Biion Footwear is unlike any golf shoe you've ever seen or worn, the brainchild of Canadian

fashion guru Rick Buchanan - Biion is a combination of innovation, classic lines, casual vibes

and colorful themes .




At first glance, Biion's new shoes are so different from conventional golf footwear it's tough

to put them into a category. Is it a dress shoe? Is it an actual golf shoe? Is it made of rubber?

Where are the laces . . .






It can be a dress shoe (albeit a casual waterproof one). Yes it is a spikeless golf shoe. Biion

shoes are actually made from Ethylene Vinyl Acetate - also known as EVA (the outsole is made

of rubber). Smooth and ultra light, EVA provides extreme flexibility for a superb fit . . . so much

so that they ARE slip-on (no laces).





One of Biion's most popular models is called pattern, the snake skin version caught our eye at

the PGA Show in Orlando. An important factor when ordering your Biion shoes is sizing. If your

feet are normal or narrow width (like mine), order a size smaller than your normal shoe size

- because of the nature and the flexibility of EVA, it's essential to make sure they fit snug . .  .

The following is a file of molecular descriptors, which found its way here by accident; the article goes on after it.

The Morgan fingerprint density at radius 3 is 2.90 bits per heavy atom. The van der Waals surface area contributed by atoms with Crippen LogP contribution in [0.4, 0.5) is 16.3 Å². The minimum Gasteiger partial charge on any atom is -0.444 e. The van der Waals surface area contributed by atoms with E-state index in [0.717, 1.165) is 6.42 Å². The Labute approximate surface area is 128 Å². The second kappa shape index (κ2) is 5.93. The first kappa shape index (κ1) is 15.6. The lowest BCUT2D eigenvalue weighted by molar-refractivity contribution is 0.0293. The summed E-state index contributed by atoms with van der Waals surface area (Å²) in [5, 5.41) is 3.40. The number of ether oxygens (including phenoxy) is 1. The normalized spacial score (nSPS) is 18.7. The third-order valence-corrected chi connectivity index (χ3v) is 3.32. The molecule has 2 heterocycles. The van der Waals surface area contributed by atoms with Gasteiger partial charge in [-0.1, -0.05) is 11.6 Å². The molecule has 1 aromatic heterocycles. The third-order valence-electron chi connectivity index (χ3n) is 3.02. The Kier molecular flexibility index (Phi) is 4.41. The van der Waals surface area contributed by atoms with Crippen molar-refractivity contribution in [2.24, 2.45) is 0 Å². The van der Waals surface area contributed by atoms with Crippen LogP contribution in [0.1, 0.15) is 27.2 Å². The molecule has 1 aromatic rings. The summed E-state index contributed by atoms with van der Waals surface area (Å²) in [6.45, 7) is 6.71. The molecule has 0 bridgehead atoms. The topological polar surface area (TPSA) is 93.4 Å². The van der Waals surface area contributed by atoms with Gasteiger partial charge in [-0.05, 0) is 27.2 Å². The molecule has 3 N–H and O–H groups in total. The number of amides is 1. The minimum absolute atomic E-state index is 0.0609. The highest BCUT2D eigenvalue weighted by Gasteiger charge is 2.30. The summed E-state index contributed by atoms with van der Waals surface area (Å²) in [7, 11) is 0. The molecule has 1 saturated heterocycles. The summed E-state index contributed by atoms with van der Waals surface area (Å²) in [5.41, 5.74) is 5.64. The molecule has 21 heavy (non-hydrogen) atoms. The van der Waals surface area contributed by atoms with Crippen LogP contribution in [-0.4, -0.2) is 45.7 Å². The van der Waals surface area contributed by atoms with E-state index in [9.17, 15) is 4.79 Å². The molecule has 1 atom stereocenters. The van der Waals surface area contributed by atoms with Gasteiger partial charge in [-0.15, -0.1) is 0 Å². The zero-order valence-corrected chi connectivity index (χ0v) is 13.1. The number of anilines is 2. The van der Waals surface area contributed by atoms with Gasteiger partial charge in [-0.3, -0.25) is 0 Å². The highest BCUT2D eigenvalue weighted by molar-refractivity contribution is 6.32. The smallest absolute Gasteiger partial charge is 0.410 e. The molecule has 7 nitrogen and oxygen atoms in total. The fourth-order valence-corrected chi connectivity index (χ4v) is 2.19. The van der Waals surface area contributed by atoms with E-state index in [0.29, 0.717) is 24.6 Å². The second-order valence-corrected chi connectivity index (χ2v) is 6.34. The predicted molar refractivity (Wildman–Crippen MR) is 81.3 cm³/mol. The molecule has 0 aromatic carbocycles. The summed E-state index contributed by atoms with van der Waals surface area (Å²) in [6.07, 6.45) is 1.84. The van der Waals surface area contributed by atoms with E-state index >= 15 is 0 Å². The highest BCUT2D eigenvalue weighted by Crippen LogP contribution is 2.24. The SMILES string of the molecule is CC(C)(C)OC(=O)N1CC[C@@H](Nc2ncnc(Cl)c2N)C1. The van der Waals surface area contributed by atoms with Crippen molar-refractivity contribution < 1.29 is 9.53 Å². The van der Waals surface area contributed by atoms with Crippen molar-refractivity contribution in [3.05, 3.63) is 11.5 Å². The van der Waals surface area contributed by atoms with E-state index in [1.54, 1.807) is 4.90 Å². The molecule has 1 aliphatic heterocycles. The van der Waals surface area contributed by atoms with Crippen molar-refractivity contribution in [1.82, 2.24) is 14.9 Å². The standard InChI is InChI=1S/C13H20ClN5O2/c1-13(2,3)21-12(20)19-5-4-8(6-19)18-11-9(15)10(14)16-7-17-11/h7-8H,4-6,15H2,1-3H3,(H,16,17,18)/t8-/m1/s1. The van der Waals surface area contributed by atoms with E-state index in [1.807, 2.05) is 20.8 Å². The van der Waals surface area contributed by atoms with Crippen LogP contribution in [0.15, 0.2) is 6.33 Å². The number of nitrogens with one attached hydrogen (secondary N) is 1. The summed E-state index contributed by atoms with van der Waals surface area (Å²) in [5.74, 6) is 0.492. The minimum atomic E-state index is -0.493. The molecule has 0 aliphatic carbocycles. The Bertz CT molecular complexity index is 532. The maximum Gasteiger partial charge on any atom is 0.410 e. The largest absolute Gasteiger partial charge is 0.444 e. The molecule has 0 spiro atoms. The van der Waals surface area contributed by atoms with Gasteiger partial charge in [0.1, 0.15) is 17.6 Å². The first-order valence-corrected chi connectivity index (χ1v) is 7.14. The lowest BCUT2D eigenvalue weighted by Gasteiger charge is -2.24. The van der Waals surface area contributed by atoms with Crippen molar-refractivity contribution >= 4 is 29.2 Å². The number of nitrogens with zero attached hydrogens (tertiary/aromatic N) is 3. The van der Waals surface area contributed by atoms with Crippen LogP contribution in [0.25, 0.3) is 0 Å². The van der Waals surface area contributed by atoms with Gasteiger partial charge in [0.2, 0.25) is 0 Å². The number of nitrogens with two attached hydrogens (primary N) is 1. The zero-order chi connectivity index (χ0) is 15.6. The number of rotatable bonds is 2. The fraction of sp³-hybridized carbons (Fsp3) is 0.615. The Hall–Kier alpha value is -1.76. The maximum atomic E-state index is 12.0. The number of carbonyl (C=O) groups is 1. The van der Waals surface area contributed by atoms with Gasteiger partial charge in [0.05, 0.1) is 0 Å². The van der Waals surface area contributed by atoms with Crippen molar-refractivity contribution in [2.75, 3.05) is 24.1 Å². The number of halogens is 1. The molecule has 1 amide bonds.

especially for golf.






Patterns and bright colors are what's popping at Biion footwear





Biion's spikeless honeycomb cleat pattern provides better traction than you might expect.





Recently I broke out the Biion shoes for a 36 hole event at the famous Palm Beach Par 3.

The shoes brought great curiosity, comments like, "What are those?" "Are those golf shoes?"

"Rubber wingtips!" but throughout the day I hit golf shots and never gave the shoes a thought.

I wear them anywhere and anytime the mood strikes, golf or the beach.


A few weeks back I caught up with Biion founder and CEO Rick Buchanan and picked his brain

about everything Biion.